Osteoporosis will cause the bones to become brittle and weak. With this condition, fractures can occur from falling down, or even from something as innocuous as bending over or coughing. These fractures frequently occur in the spine, hips, or wrists.
Your bone tissue is always being broken down and replaced, and in the case of osteoporosis, new bone creation does not keep up with the removal of old bone. Everyone is susceptible to this condition, although older women who are past menopause have the highest risk.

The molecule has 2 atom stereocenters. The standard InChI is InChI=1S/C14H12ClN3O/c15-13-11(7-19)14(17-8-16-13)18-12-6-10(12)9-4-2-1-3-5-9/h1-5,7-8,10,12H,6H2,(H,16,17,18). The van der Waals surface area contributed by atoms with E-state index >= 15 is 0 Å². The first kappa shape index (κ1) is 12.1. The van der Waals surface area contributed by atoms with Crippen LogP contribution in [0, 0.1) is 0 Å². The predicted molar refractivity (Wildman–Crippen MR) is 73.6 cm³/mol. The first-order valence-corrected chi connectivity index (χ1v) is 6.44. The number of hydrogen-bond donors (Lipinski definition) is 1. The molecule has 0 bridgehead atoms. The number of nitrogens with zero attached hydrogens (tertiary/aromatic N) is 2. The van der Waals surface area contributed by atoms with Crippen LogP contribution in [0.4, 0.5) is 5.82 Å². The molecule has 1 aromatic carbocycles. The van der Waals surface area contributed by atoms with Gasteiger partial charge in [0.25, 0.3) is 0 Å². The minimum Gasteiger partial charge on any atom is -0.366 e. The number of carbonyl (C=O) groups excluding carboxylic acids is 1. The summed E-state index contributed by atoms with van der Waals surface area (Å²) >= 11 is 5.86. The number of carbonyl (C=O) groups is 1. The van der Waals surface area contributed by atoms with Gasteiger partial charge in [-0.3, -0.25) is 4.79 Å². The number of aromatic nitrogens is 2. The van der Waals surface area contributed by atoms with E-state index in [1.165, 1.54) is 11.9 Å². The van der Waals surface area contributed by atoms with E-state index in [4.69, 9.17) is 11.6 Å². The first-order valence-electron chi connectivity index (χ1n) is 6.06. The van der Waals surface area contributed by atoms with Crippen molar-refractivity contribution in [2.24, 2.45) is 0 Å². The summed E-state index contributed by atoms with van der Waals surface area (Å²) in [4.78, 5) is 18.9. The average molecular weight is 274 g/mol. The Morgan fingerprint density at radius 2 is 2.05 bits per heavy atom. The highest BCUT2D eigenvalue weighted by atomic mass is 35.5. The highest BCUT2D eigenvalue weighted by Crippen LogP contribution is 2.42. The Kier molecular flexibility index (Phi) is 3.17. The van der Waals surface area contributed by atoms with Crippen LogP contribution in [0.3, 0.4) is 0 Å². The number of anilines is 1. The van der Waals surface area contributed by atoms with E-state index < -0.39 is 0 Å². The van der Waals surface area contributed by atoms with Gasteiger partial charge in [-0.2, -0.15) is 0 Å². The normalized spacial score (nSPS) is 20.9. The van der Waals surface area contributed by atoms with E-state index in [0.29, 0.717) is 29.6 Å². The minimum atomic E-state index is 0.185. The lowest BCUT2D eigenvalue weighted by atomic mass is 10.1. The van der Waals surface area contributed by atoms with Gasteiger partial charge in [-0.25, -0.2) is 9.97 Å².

What are the symptoms of osteoporosis?
During the early stages of bone loss, there usually aren’t symptoms. Once your bones have been weakened, you may experience the following symptoms: loss of height and/or a stooped posture, back pain caused by a collapsed or fractured vertebra, and bone fractures that occur more easily than they should.
What are the treatments?
In order to prevent bone loss or strengthen weak bones, you can take medication, implement a healthy diet, and exercise.*
If you’ve gone through early menopause, or your parents have had hip fractures, or or you’ve taken corticosteroids, talk with your doctor about osteoporosis.
Recommended treatments depend on an estimate of your risk of breaking a bone in the next ten years, via bone density test.*
* Individual results may vary.